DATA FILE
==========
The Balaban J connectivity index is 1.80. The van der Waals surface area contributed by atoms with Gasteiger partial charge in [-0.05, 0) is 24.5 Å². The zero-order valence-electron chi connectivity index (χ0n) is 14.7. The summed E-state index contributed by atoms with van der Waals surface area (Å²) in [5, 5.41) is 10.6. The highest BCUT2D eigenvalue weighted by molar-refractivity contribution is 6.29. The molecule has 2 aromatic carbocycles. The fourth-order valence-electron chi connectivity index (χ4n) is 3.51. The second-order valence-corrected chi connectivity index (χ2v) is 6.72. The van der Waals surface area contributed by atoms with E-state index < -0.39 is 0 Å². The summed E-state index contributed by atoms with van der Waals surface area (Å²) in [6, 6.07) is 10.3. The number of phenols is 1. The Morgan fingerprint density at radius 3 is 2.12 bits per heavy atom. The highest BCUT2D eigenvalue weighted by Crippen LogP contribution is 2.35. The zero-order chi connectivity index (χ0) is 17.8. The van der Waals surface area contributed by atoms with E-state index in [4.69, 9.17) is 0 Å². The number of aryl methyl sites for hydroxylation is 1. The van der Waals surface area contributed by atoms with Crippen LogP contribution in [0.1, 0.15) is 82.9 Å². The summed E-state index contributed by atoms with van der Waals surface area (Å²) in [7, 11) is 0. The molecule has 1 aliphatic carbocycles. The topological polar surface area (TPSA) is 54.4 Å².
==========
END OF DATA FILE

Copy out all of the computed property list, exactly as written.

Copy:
The Balaban J connectivity index is 1.80. The van der Waals surface area contributed by atoms with Gasteiger partial charge in [-0.05, 0) is 24.5 Å². The zero-order valence-electron chi connectivity index (χ0n) is 14.7. The summed E-state index contributed by atoms with van der Waals surface area (Å²) in [5, 5.41) is 10.6. The highest BCUT2D eigenvalue weighted by molar-refractivity contribution is 6.29. The molecule has 2 aromatic carbocycles. The fourth-order valence-electron chi connectivity index (χ4n) is 3.51. The second-order valence-corrected chi connectivity index (χ2v) is 6.72. The van der Waals surface area contributed by atoms with E-state index < -0.39 is 0 Å². The summed E-state index contributed by atoms with van der Waals surface area (Å²) in [6, 6.07) is 10.3. The number of phenols is 1. The Morgan fingerprint density at radius 3 is 2.12 bits per heavy atom. The highest BCUT2D eigenvalue weighted by Crippen LogP contribution is 2.35. The zero-order chi connectivity index (χ0) is 17.8. The van der Waals surface area contributed by atoms with E-state index in [4.69, 9.17) is 0 Å². The number of aryl methyl sites for hydroxylation is 1. The van der Waals surface area contributed by atoms with Crippen LogP contribution in [0.1, 0.15) is 82.9 Å². The summed E-state index contributed by atoms with van der Waals surface area (Å²) in [7, 11) is 0. The molecule has 1 aliphatic carbocycles. The topological polar surface area (TPSA) is 54.4 Å².